In a major policy shift, Facebook announced Thursday that it would make political advertisers in the U.S. verify who they were, and confirm that they were located within the country, as part of a set of changes designed to combat election interference.
The new policy has three main parts, all of which are set to be rolled out in time for the U.S. midterm elections.
First, in order to publish a political ad on Facebook, page administrators would have to submit a government-issue ID with a physical mailing address for verification.
Facebook will then mail them a letter containing an access code that only their specific account can use. Page administrators who put political ads on Facebook will also have to disclose who they represent.
Finally, once the ads go live on Facebook and Instagram, viewers will be able to see a “paid for by” disclosure, similar to political ads on television. Starting this summer, political ads will also be archived, along with detailed analytical information, for four years to help give transparency about who is paying for what where.
Ever since it emerged that over 150 million Americans saw 3,000 divisive political ads purchased by Russian accounts, Facebook has been under severe pressure to tackle the problem of political ad transparency.
“You have a huge problem on your hands,” Sen. Diane Feinstein (D-CA) said during last November’s tech hearings. “And the U.S. is going to be the first of the countries to bring it to your attention, and other countries are going to follow, I’m sure, because you bear this responsibility. You created these platforms, and they are being misused.”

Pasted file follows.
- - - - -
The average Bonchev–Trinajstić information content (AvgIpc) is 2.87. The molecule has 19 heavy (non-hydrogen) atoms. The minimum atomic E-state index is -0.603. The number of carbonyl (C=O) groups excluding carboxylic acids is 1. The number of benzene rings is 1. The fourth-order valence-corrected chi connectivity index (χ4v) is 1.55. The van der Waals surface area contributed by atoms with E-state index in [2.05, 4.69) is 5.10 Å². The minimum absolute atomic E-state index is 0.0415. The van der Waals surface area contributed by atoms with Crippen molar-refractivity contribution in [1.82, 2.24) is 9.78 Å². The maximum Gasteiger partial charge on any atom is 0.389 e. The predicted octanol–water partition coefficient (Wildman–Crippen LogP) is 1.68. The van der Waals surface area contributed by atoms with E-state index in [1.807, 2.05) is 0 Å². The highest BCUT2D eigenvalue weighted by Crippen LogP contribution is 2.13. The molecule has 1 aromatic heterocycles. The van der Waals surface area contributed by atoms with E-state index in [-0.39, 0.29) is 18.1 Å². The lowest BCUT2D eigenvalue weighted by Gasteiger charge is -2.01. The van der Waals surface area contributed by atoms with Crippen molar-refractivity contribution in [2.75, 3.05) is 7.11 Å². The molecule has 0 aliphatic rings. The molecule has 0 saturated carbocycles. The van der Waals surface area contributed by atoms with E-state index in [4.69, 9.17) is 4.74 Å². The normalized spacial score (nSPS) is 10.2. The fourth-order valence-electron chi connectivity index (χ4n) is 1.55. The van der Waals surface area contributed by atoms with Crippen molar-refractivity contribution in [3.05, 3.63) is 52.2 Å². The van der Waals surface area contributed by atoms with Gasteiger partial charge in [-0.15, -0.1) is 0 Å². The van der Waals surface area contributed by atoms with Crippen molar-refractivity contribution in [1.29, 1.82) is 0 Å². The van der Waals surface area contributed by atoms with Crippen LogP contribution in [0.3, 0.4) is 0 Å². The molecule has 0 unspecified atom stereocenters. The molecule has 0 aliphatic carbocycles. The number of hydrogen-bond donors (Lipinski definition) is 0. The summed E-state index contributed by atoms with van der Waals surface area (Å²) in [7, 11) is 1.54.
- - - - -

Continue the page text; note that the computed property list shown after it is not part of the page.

The demands for action reached fever pitch in the wake of the Cambridge Analytica scandal, after Americans learned the private information of 50 million Facebook users had been harvested by Cambridge Analytica to help the Trump campaign microtarget voters with ads tailor-made to persuade them. Things went from bad to worse when a undercover investigation from Channel 4 revealed some of Cambridge Analytica’s controversial techniques, like using sex workers to entrap political opponents.
In the wake of the scandal, Facebook CEO Mark Zuckerberg took the rare step of going on a media tour to apologize. He described the scandal as a “major breach of trust,” promised to make it harder for third-party apps to sell on personal information without users knowing, and said that “there’s a lot of hard work that we need to do to make it harder for nation-states like Russia to do election interference.”
In addition to making it crystal clear where political ads on Facebook are coming from, the platform is also going to limit the amount of data that can end up in the hands of dodgy data firms like Cambridge Analytica.
As the Verge reported, third party data aggregators like Experian and Acxiom partner with Facebook to give advertisers extra data about consumers. The amount of data that apps are currently allowed to access was a central reason that Cambridge Analytica was able to gather so much personal information in the first place.
But these new policies are also incredibly late in the game. Facebook first admitted that Russian ads were on its platform back last September, but has only started to take action now. Facebook also first learned that Cambridge Analytica had all that data back in 2015 — but only asked, not demanded, that Cambridge Analytica delete it.